Even being a selected form of Rosa sericea f. pteracantha, 'Redwings' does not improve the qualities of this rose. Some or most of the prickles are an exaggerated elongated and flattened shape. There are descriptions waxing lyrical about the translucent mid-summer light refracting through the raspberry coloured prickles. But all too soon these dry out becoming pale brownish-grey and giving the bush an appearance of an aggressive stegosaurus. Far too unpretty and weird to be grown in the vicinity of other roses and in my garden very prone to die back too. Rosa sericea has another oddity making it different and alternative, it only has four petals in some of its forms. Unfortunately 'Redwings' isn't one of them allowing it even less endearment and interest. Two years ago I was given a Rosa sericea seedling grown from seed collected in the Himalayas which has elegant ferny leaves, dainty twigs and tiny dainty prickles. It makes a pleasing aesthetically acceptable shrub and hopefully when it flowers for the first time this spring will only have four petals.
In a tribe of plants that have such beauty why do I choose such deformed freakish misfits? What could be next, Rosa wichuriana 'Variegata'?...

© AndrewtheGardener 28/8/18.
16 AUG
Public
After the Deluge...

The day that the rains came down
Mother earth smiled again
Now the lilacs could bloom
Now the fields could grow greener....
Jane Morgan.

What a difference a few weeks makes. Greeness is back in fashion. The freshly nourished countryside basks in the moisture. There have been recent heavy showers of steady warm rain. The top few centimetres of soil is now wonderfully damp and warm but scratch below the surface and it is dry as dust. It was a mixed year for roses. Usually after first flush of bloom I give the roses a scat of fish blood and bone to help remontant ones re-flower and the once flowers put on good growth for next season. This has to be administered in mid July otherwise if done later it encourages too much sappy growth that can be damaged during winter. I normally feed FB&B in summer then bone meal, lime and a tiny pinch of borax in autumn then in spring more FB&B and my homemade compost mixed with manure as a mulch. My own compost is made in dustbins with holes in their sides to let air in. It is mostly kitchen waste and comfrey, fire ash and sweepings from my paths and steps. Once the bin is a quarter full I start adding almost all the urine I produce each day (I like to encourage my partner and any house guests to do likewise). After a few weeks a black liquid starts oozing out of a hole specially put in so I can tap off this precious elixir. It does not have an unpleasant smell, it smells like a farm yard, but not offensive. I use about 400ML in a 10 litre watering can and there is enough collected so I can feed all my China roses growing in pots, any newly planted roses and anything that needs a little boost. Because of all the nitrogen in the urine the food waste rots down really quickly. I make about five dustbins full each year and they are ready to use on the garden in about three months.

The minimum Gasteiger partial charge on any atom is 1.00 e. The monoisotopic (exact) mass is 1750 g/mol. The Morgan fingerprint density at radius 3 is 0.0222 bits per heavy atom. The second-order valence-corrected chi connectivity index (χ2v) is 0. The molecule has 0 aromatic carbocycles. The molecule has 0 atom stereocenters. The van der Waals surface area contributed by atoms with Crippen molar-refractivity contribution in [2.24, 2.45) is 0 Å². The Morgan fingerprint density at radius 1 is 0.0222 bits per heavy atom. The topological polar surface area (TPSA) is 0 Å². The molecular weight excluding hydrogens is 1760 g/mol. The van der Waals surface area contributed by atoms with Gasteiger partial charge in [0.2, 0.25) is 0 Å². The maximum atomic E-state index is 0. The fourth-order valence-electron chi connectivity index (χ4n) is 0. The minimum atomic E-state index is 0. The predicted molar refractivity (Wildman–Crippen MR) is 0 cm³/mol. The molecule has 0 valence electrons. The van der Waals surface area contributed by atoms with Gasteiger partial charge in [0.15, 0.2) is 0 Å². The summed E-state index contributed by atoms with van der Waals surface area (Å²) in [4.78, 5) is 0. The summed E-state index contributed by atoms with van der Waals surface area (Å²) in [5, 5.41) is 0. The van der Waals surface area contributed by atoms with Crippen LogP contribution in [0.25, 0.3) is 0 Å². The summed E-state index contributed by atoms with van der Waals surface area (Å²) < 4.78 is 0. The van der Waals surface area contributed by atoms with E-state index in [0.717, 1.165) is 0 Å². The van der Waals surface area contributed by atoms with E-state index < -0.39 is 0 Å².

The rain brings a resurgence of dreaded blackspot. The older leaves of 'Variegata di Bologna' turned completely black by the end of June despite hot dry weather but its putting up plenty of new growth with the help of this liquid feed. I grow it like a climber, trained on wires this way I hope the growths are further away from the soil and get better air movement and maybe a touch less blackspot. It is such a leper spreading its disease to nearby 'William Lobb', 'Bleu Magenta', 'Débutante' and 'Gertrude Jekyll' which otherwise would be clean and healthy but only the parts of these roses that are nearest to 'Variegata di Bologna' have the disease. 'Duchess of Portland' is quite bad too and since we had some rain 'Rose de Resht' is suddenly speckled with black spots although it's re-flowering quite well. Otherwise due to the warm dry weather everything else is fine and healthy. I'm off out now to pick black berries.